Think about Norway, and you’ll probably imagine mountains, forests and fjords, long summer days and even longer cold winter nights. And yes, medieval stave churches, mountain hamlets, and 1,000-year-old cities are a testament to Norway’s agricultural, industrial and historical past. Yet right now, a number of modern architectural gems and urban developments are popping up, and many of the projects reflect the powerful, often violent contrasts of nature.
As the architecture magazine Dwell puts it when summarizing our position between the ancient traditions and the new architectural surge: Norway is pointing the way fjordwards.
Oslo’s heritage goes back more than 1,000 years, but the Norwegian capital is undergoing enormous changes with a number of notable buildings and city development projects underway.
An entire new district is emerging between Snøhetta’s glacier-like Opera House and the “Barcode” high-rise buildings that have given the city a new skyline. Two landmark buildings – a new Munch Museum and the Oslo Public Library (Deichman), main brach – will flank the Opera House. New apartments, commercial buildings, seaside promenades, and city beaches are already in place.
At the other side of the historic Akershus Fortress, the small peninsula of Tjuvholmen is now home to a cluster of modern design houses and hotels, as well as to Renzo Piano’s Astrup Fearnley museum of modern art, complete with yet another beach right outside the door.
Within the city, the “Vulkan” area has risen around several old industrial buildings by the river Akerselva. Mathallen Food Hall is one of several repurposed industrial buildings where you can find a vibrant culture, good foods, and nightlife.
That’s not to say that Oslo is all new. It still has several hidden and not-so-hidden gems of early 20th-century functionalism, like Villa Stenersen and Villa Dammann, the Ekeberg Restaurant and the Ingierstrand public bath.
Kjetil Trædal Thorsen (Snøhetta)
Kari Nissen Brotkorb
During the Middle Ages, immense stone cathedrals were constructed in many parts of Europe. In Norway, a similar technique was used for building in wood. Named after the wooden posts that bear them (Norwegian: “stav”), 28 of these stave churches remain in Norway. Two of them are the magnificently preserved 12th-century Borgund Stave Church and the slightly older Urnes Stave Church (finished in 1132) which is listed as a UNESCO World Heritage Site.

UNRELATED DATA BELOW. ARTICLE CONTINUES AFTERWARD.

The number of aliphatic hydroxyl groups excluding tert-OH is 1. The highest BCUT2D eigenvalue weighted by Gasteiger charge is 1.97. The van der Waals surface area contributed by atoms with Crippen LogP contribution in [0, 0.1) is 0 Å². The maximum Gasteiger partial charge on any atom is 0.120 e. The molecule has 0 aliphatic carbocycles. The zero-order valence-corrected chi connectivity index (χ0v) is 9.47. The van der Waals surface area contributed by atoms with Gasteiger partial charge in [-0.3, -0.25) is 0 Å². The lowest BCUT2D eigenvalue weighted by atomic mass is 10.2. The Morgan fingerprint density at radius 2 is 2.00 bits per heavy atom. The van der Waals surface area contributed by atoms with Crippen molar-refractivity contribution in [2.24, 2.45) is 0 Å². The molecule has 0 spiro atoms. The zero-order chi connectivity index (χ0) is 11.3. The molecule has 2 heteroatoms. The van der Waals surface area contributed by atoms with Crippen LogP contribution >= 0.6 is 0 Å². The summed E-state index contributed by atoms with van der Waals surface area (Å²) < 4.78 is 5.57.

Some aspects of the old traditions are visible in modern church architecture as well, albeit transformed and reinvented. One new landmark is the acclaimed Community Church Knarvik by Reiulf Ramstad Architects, just north of Bergen – a dramatic and stunning, yet still peaceful wooden church.
On the other hand, some recent landmark churches have broken decisively with the stave church tradition. The now 50-year-old Arctic Cathedral in Tromsø is a masterpiece that brings to mind both the surrounding mountains and the Sydney Opera House, whilst the 2002 Mortensrud Church in Oslo is built in steel, glass, and stone.
In Norway, you will also find the northernmost medieval cathedral in the world. The country was converted to Christianity a thousand years ago, and the construction of the Nidaros Cathedral started in 1070 and finished some 200 years later.
Lastly, the Norwegian Scenic Routes initiative cannot go without mentioning. Along some of the most beautiful roads in Norway, several notable buildings and landscape designs now enhance the experience of the surrounding nature, with rest areas and viewpoints that are works of art in their own right.
Visit some of the highlights of Norwegian architecture, from a 12th-century wooden church to a high-tech hotel that blends in with nature.
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